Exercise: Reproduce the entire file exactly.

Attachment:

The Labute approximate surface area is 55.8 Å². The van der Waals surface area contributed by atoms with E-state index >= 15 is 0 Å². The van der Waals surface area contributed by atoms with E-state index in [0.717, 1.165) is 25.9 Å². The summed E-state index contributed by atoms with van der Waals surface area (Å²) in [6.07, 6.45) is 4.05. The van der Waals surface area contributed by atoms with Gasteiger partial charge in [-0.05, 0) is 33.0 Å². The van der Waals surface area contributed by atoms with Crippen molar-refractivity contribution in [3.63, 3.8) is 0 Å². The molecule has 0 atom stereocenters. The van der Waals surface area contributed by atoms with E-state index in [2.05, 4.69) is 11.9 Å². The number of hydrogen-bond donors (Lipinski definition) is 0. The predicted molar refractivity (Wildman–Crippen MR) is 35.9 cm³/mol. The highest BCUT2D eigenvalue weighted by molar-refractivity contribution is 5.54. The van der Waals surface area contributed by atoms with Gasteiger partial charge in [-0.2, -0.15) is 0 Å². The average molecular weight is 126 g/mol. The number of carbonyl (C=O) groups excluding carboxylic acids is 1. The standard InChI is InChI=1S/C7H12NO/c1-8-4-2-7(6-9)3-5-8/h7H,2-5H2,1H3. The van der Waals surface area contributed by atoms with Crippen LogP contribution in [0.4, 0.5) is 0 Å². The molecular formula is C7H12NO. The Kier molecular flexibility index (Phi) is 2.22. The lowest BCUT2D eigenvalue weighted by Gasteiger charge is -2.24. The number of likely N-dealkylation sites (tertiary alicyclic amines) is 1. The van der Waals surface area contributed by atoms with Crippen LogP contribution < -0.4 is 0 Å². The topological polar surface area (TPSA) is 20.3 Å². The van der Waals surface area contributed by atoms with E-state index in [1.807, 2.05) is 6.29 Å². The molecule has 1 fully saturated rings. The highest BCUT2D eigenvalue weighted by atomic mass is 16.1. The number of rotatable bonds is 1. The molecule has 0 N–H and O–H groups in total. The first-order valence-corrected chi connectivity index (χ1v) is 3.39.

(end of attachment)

The Labute approximate surface area is 55.8 Å². The van der Waals surface area contributed by atoms with E-state index >= 15 is 0 Å². The van der Waals surface area contributed by atoms with E-state index in [0.717, 1.165) is 25.9 Å². The summed E-state index contributed by atoms with van der Waals surface area (Å²) in [6.07, 6.45) is 4.05. The van der Waals surface area contributed by atoms with Gasteiger partial charge in [-0.05, 0) is 33.0 Å². The van der Waals surface area contributed by atoms with Crippen molar-refractivity contribution in [3.63, 3.8) is 0 Å². The molecule has 0 atom stereocenters. The van der Waals surface area contributed by atoms with E-state index in [2.05, 4.69) is 11.9 Å². The number of hydrogen-bond donors (Lipinski definition) is 0. The predicted molar refractivity (Wildman–Crippen MR) is 35.9 cm³/mol. The highest BCUT2D eigenvalue weighted by molar-refractivity contribution is 5.54. The van der Waals surface area contributed by atoms with Gasteiger partial charge in [-0.2, -0.15) is 0 Å². The average molecular weight is 126 g/mol. The number of carbonyl (C=O) groups excluding carboxylic acids is 1. The standard InChI is InChI=1S/C7H12NO/c1-8-4-2-7(6-9)3-5-8/h7H,2-5H2,1H3. The van der Waals surface area contributed by atoms with Crippen LogP contribution in [0.4, 0.5) is 0 Å². The molecular formula is C7H12NO. The Kier molecular flexibility index (Phi) is 2.22. The lowest BCUT2D eigenvalue weighted by Gasteiger charge is -2.24. The number of likely N-dealkylation sites (tertiary alicyclic amines) is 1. The van der Waals surface area contributed by atoms with Crippen LogP contribution < -0.4 is 0 Å². The topological polar surface area (TPSA) is 20.3 Å². The van der Waals surface area contributed by atoms with E-state index in [1.807, 2.05) is 6.29 Å². The molecule has 1 fully saturated rings. The highest BCUT2D eigenvalue weighted by atomic mass is 16.1. The number of rotatable bonds is 1. The molecule has 0 N–H and O–H groups in total. The first-order valence-corrected chi connectivity index (χ1v) is 3.39.